Shakespeare: The Invention of the Human

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Harper Collins Publishers, Jan 1, 2008 - Characters and characteristics in literature - 745 pages
102 Reviews
A landmark achievement -- expansive, erudite, and passionate -- Shakespeare: The Invention of the Human is the culmination of a lifetime of reading, writing about, and teaching Shakespeare. Preeminent literary critic Harold Bloom leads us through a comprehensive reading of every one of the dramatist's plays, brilliantly illuminating each work with unrivaled warmth, wit, and insight. At the same time, Bloom presents one of the boldest theses of Shakespearean scholarship -- that Shakespeare not only reinvented the English language, but also created human nature as we know it today.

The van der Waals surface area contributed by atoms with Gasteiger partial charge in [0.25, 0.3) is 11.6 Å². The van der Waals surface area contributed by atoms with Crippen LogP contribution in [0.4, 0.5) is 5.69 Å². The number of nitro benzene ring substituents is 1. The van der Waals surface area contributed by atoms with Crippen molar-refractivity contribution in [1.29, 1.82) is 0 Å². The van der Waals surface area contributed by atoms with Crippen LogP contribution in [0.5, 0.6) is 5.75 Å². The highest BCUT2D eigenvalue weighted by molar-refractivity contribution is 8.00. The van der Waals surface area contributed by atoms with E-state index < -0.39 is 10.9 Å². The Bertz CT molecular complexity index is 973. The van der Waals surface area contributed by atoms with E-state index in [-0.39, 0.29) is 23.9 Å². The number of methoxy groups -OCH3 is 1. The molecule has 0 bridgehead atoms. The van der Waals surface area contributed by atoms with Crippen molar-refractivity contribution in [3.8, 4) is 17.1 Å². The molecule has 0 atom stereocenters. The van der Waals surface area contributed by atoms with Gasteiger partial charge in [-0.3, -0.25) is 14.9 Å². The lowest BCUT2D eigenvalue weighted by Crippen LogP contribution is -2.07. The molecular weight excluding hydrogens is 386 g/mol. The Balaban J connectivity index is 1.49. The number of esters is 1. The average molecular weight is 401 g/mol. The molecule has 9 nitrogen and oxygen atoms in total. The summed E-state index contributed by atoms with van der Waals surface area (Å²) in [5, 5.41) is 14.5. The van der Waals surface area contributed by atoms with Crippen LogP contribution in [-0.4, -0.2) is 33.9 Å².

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Interesting despite absurd premise. - Goodreads
It's just lazy writing from an academic. - Goodreads
I use this book as a reference for Shakespeare's plays. - Goodreads

Review: Shakespeare: The Invention of the Human

User Review  - Silvia Frassineti - Goodreads

It is a great lesson on Shakespeare. Read full review

Review: Shakespeare: The Invention of the Human

User Review  - Steven - Goodreads

Read this a couple of times when it came out in 1998, but my current practice is to pick it up before going to see another Shakespeare play. Othello being the current prompt. Even if you are anti ... Read full review

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About the author (2008)

Described in the New York Times as ' a colossus among critics ... [with] an encyclopedic intellect, exuberant eccentricity, a massive love of literature. The legend of his genius spans four decades', Harold Bloom was born to a Yiddish-speaking family and learnt to speak English by reading the works of William Blake. He studied at Cornell, Pembroke College Cambridge and Yale, and is Professor of Humanities at Yale and Professor of English at New York Universities, a regular contributor to literary journals and the recipient of many prizes and awards.

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